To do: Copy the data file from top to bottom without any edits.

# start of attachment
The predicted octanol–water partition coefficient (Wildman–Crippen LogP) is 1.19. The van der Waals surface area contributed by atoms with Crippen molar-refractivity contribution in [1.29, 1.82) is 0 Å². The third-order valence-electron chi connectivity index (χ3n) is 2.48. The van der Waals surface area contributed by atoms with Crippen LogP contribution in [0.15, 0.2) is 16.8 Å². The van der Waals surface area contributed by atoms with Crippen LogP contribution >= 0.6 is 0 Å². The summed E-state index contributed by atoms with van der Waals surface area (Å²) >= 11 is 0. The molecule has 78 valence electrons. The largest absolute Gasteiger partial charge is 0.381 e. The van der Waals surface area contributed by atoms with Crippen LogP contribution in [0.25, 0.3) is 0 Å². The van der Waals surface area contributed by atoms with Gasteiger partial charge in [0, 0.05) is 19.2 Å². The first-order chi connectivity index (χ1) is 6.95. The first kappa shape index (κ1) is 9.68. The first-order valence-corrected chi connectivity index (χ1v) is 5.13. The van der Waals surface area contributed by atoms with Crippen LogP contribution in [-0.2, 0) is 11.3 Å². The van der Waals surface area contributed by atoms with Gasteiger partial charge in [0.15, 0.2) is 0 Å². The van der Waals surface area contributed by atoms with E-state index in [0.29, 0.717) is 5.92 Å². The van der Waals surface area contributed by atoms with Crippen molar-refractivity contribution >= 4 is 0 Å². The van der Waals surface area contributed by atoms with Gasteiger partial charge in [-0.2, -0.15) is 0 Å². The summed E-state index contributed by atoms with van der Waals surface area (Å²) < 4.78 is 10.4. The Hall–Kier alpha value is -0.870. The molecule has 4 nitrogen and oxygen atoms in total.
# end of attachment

The predicted octanol–water partition coefficient (Wildman–Crippen LogP) is 1.19. The van der Waals surface area contributed by atoms with Crippen molar-refractivity contribution in [1.29, 1.82) is 0 Å². The third-order valence-electron chi connectivity index (χ3n) is 2.48. The van der Waals surface area contributed by atoms with Crippen LogP contribution in [0.15, 0.2) is 16.8 Å². The van der Waals surface area contributed by atoms with Crippen LogP contribution >= 0.6 is 0 Å². The summed E-state index contributed by atoms with van der Waals surface area (Å²) >= 11 is 0. The molecule has 78 valence electrons. The largest absolute Gasteiger partial charge is 0.381 e. The van der Waals surface area contributed by atoms with Crippen LogP contribution in [0.25, 0.3) is 0 Å². The van der Waals surface area contributed by atoms with Gasteiger partial charge in [0, 0.05) is 19.2 Å². The first-order chi connectivity index (χ1) is 6.95. The first kappa shape index (κ1) is 9.68. The first-order valence-corrected chi connectivity index (χ1v) is 5.13. The van der Waals surface area contributed by atoms with Crippen LogP contribution in [-0.2, 0) is 11.3 Å². The van der Waals surface area contributed by atoms with Gasteiger partial charge in [0.15, 0.2) is 0 Å². The van der Waals surface area contributed by atoms with E-state index in [0.29, 0.717) is 5.92 Å². The van der Waals surface area contributed by atoms with Crippen molar-refractivity contribution >= 4 is 0 Å². The van der Waals surface area contributed by atoms with Gasteiger partial charge in [-0.2, -0.15) is 0 Å². The summed E-state index contributed by atoms with van der Waals surface area (Å²) < 4.78 is 10.4. The Hall–Kier alpha value is -0.870. The molecule has 4 nitrogen and oxygen atoms in total.